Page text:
The Hieromartyr Gregory, Enlightener of Great Armenia, was born in the year 257.
He was descended from the line of the Parthian Arsakid emperors. The father of Saint Gregory, Anak, in striving after the Armenian throne, had murdered his kinsman, the emperor Kursar, in consequence of which all the line of Anak was marked for destruction. A certain kinsman saved Gregory: he carried off the infant from Armenia to Caesarea Cappadocia and raised him in the Christian faith.
At maturity, Gregory married, had two sons, but soon was left a widower. Gregory raised his sons in piety. One of them, Orthanes, afterwards became a priest, and the other, Arostanes, accepted monasticism and went off into the wilderness.
In order to atone for the sin of his father, who had murdered the father of Tiridates, Gregory entered into the service of the latter and was for him a faithful servant. Tiridates loved Gregory like a friend, but he was intolerant of the Christian confession of faith. After ascending the Armenian throne, he began to demand that Saint Gregory renounce the Christian faith. The steadfastness of the saint embittered Tiridates, and he gave his faithful servant over to cruel tortures: they suspended the sufferer head downwards with a stone about his neck, for several days they choked him with a stinking smoke, they beat and ridiculed him, and forced him to walk in iron sandals inset with nails. During the time of these sufferings Saint Gregory sang psalms. In prison the Lord healed all his wounds.
When Gregory again stood before the emperor cheerful and unharmed, that one was astonished and gave orders to repeat the torments. Saint Gregory endured them, not wavering, with all his former determination and bearing. They then poured hot tin over him and threw him into a pit, full of vipers. The Lord however saved His chosen one: the viperous creatures did him no harm. Some pious women fed him with bread, secretly lowering it into the pit. An holy Angel, appearing to the martyr, invigorated his powers and encouraged his spirit. Thus it went on for fourteen years. During this time the emperor Tiridates wrought yet another evil deed: he martyred the holy virgin Saint Ripsimia, the aged hegumeness Gaiania and another thirty-five virgins from one of the Asia Minor monasteries.
Saint Ripsimia had fled to Armenia, together with her hegumeness and fellow sisters, to avoid entering into marriage with the emperor Diocletian (284-305), who was charmed by her beauty. Concerning this, Diocletian sent a report to the Armenian emperor Tiridates suggesting that he either send Ripsimia back, or wed her himself. The servants of the emperor found the fugitives and they began to urge Ripsimia to submit to the will of the emperor. The saint answered, that she, just like all her monastic sisters, was betrothed to the Heavenly Bridegroom and so to enter into marriage was not possible. Then from the heavens resounded a Voice: “Be brave and fear not, for I am with thee,” The messengers in fear withdrew. Tiridates gave the maiden over to cruelest torments: they plucked out her tongue, cut open her stomach, blinded and killed her, chopping her body into pieces.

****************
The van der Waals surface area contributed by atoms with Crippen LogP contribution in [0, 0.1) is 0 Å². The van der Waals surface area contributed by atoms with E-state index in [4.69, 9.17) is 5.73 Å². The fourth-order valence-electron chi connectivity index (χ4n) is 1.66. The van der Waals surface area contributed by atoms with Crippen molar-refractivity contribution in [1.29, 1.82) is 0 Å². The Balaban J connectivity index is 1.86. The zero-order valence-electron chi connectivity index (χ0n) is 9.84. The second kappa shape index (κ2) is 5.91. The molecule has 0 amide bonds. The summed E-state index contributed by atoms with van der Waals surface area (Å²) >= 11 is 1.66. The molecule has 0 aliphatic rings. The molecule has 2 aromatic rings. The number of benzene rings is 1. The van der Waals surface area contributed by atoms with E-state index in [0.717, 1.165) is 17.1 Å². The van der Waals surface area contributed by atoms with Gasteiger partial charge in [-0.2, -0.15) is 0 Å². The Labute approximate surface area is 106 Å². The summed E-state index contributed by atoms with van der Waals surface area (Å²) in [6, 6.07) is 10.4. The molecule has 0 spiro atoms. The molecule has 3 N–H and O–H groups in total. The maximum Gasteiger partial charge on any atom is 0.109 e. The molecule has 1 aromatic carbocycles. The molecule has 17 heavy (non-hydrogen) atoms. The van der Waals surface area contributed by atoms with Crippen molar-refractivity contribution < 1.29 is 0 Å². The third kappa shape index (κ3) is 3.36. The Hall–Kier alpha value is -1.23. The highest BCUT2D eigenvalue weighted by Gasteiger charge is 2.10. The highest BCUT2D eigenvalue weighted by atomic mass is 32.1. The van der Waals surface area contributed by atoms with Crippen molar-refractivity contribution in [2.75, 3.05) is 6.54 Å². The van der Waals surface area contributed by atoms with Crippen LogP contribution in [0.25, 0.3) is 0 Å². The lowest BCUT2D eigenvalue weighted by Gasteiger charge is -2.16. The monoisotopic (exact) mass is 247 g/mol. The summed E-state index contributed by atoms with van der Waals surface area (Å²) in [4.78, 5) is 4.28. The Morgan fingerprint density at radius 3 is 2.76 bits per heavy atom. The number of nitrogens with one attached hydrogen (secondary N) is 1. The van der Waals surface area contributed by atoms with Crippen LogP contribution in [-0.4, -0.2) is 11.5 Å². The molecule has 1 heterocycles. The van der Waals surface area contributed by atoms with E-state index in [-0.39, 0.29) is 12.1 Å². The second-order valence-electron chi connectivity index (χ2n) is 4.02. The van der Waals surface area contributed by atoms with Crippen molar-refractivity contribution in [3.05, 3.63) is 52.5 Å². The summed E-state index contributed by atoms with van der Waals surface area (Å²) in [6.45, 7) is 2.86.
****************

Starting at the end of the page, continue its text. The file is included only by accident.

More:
After this, inspired by Ripsimia to bravely endure torments for Christ, the hegumeness Saint Gaiania and two other monastic sisters were given over to similar tortures, after which they were beheaded. The remaining thirty-three sisters were run through with swords and their bodies thrown for devouring by wild beasts.
The wrath of God befell emperor Tiridates, and likewise those of his associates and soldiers, who had participated in the tormenting of the saints. Beset by demons, they became like wild boars (as once with Nabuchodonosor, Dan. 4:30), ranging through the forests, rending their clothes and gnawing at their own bodies. After the passage of a certain while, it was announced in a dream to Tiridates’ sister Kusarodukhta: “If Gregory be not taken out of the pit, emperor Tiridates will not be healed.” Then those close to the emperor approached the pit and asked: “Gregory, art thou alive?” Gregory answered: “By the grace of my God I am alive.” Then they brought out the holy martyr – unshaven, darkened, and very withered, but as before steadfast of spirit.
The saint ordered the remains of the martyred virgins to be gathered up, which they venerably buried, and on the place of burial they built a church. At this church Saint Gregory greeted the demon-possessed emperor and commanded him to pray to the holy martyrs. Tiridates was healed, repenting of his offenses against God, and with his whole household he accepted holy Baptism. Following the example of the emperor, all the whole Armenian people was baptised.
Through the efforts of Saint Gregory in the year 301 there was erected the Echmiadzin cathedral in honour of the Descent of the Holy Spirit. In the year 305 Saint Gregory journeyed to Caesarea Cappadocia and there was installed by archbishop Leontius as bishop of Armenia. For his apostolic works he received the title of Enlightener of Armenia. Saint Gregory likewise converted to Christ many people from the surrounding lands of Persia and Assyria.
In organising the Armenian Church Saint Gregory summoned to serve as bishop his own son, Arostanes the wilderness-dweller, and he himself retired into the wilderness. Saint Arostanes in the year 325 was a participant in the First Ecumenical Council, which condemned the heresy of Arius.
Saint Gregory, having retired to the wilderness, died in the year 335. The right hand and part of his holy relics rest now in a reliquary Echmiadzin cathedral church in Armenia. In the tradition of the Armenian Apostolic Church, preserved up to the present, the Supreme Catholicos-Patriarch of all the Armenians blesses with this right hand the holy myrrh at the time of the myrrh-boiling.